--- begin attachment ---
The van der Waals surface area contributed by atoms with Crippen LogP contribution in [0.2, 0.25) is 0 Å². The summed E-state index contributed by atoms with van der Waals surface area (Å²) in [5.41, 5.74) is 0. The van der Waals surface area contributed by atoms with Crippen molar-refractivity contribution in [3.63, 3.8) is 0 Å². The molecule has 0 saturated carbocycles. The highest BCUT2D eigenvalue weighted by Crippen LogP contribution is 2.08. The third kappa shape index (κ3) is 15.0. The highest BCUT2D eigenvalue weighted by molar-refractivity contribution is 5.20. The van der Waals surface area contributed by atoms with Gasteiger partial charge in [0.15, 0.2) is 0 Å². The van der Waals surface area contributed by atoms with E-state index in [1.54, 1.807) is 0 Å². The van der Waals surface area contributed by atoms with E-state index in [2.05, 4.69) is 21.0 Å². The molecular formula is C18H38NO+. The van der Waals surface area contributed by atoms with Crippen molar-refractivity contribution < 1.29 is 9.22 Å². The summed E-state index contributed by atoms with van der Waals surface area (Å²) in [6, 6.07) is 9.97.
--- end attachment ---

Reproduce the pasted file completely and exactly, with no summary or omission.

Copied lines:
The van der Waals surface area contributed by atoms with Crippen LogP contribution in [0.2, 0.25) is 0 Å². The summed E-state index contributed by atoms with van der Waals surface area (Å²) in [5.41, 5.74) is 0. The van der Waals surface area contributed by atoms with Crippen molar-refractivity contribution in [3.63, 3.8) is 0 Å². The molecule has 0 saturated carbocycles. The highest BCUT2D eigenvalue weighted by Crippen LogP contribution is 2.08. The third kappa shape index (κ3) is 15.0. The highest BCUT2D eigenvalue weighted by molar-refractivity contribution is 5.20. The van der Waals surface area contributed by atoms with Gasteiger partial charge in [0.15, 0.2) is 0 Å². The van der Waals surface area contributed by atoms with E-state index in [1.54, 1.807) is 0 Å². The van der Waals surface area contributed by atoms with E-state index in [2.05, 4.69) is 21.0 Å². The molecular formula is C18H38NO+. The van der Waals surface area contributed by atoms with Crippen molar-refractivity contribution < 1.29 is 9.22 Å². The summed E-state index contributed by atoms with van der Waals surface area (Å²) in [6, 6.07) is 9.97.